Arabs are especially unique in the way we express love. We’ve found various ways to make death, coffins and graves sound romantic. Yes, ROMANTIC.

This is a #TrueArabLoveStory, and our Halloween special:

1. Tebhasheeli: “Dig my grave”

This is especially common when playing with an adorable child and you just want to spoil them with all those cheesy phrases.

But it’s just like a lot of those nursery rhymes: the melody is sweet, the meaning is not.

2. Raytak tkaffeni : “May you put me in the coffin

Nothing says “I love you” more than asking your lover to wrap you inside a coffin then burying you. Just don’t…read into it too much.

3. To’borny : “May you bury me”

Probably the most famous saying of them all. Somehow, asking someone to “bury you” can also mean that you love them to the moon and back.

But, what it really means is you love this person so much that you’d want to die before ever losing them.

4. Bmoot feek: “I die in you”

Trust me my friend; you ain’t good for them dead… unless they don’t really love you back.

5. Allah yekhod min omre w yaa’teek: “May Allah take years from my life … and give them to you”

This is one you’ve probably heard from your aging grandmother who just wants to see you live a long life. But it is common among lovers, too. Why can’t God just give us both more years? Why, oh why.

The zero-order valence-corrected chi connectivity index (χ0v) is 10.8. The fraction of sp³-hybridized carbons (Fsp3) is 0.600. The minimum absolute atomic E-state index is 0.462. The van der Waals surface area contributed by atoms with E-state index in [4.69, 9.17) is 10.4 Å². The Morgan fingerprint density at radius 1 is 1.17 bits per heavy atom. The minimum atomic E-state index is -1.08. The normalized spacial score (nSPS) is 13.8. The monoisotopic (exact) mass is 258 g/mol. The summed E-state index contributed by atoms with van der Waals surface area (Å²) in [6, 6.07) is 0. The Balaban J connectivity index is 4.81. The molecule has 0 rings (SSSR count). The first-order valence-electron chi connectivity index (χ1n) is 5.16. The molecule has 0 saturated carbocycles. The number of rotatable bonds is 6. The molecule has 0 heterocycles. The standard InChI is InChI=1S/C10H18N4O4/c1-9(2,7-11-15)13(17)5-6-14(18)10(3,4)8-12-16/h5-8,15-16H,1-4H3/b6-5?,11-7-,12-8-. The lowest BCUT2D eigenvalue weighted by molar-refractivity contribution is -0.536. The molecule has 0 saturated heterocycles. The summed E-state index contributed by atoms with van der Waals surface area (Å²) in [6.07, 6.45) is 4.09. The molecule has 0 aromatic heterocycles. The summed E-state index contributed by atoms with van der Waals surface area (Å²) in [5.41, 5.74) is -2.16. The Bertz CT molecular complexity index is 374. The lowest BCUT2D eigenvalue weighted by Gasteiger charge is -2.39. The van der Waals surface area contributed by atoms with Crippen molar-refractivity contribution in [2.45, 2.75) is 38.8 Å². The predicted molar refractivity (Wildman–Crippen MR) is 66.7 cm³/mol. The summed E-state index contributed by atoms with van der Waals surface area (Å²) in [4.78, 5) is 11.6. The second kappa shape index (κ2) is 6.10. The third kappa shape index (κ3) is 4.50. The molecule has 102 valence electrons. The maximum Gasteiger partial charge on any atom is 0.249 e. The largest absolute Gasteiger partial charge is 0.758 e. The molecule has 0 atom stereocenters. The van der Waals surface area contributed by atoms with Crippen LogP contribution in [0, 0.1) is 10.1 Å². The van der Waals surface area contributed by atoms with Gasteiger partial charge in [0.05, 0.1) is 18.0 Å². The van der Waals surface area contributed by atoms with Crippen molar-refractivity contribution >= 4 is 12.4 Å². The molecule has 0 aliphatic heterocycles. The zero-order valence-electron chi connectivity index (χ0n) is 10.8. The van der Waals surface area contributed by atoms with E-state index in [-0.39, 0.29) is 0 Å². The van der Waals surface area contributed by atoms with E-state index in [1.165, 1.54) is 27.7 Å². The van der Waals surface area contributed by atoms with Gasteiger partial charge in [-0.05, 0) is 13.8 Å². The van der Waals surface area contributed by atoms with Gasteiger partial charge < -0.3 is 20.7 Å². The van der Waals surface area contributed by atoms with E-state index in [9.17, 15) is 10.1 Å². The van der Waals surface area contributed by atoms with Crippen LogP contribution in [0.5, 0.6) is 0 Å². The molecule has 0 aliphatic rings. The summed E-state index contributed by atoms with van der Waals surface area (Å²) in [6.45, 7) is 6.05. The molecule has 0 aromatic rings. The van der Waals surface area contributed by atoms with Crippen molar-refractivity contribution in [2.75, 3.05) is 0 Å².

6. Tatla’ ala qabri: “May you walk on my grave”

Yes please! Tell me again how you want me to put you in a coffin, then bury you, then walk back and forth on your grave. I swoon.

7. Teshkol aassi: “May you always put flowers on my grave”

This very Syrian saying is another example of how Arabs find love in death. The Myrtle plant or الآس is an evergreen plant commonly put on grave. But in this morbid saying it means: “I love you so much that I wish to die so you can visit my grave and lay Myrtle on every day!”… er… yes, me too?

8. Ya rab yoomi qabel yomak: “May my death day come before yours”

The classic reply to this death wish would be: “no my darling, I hope it is me first.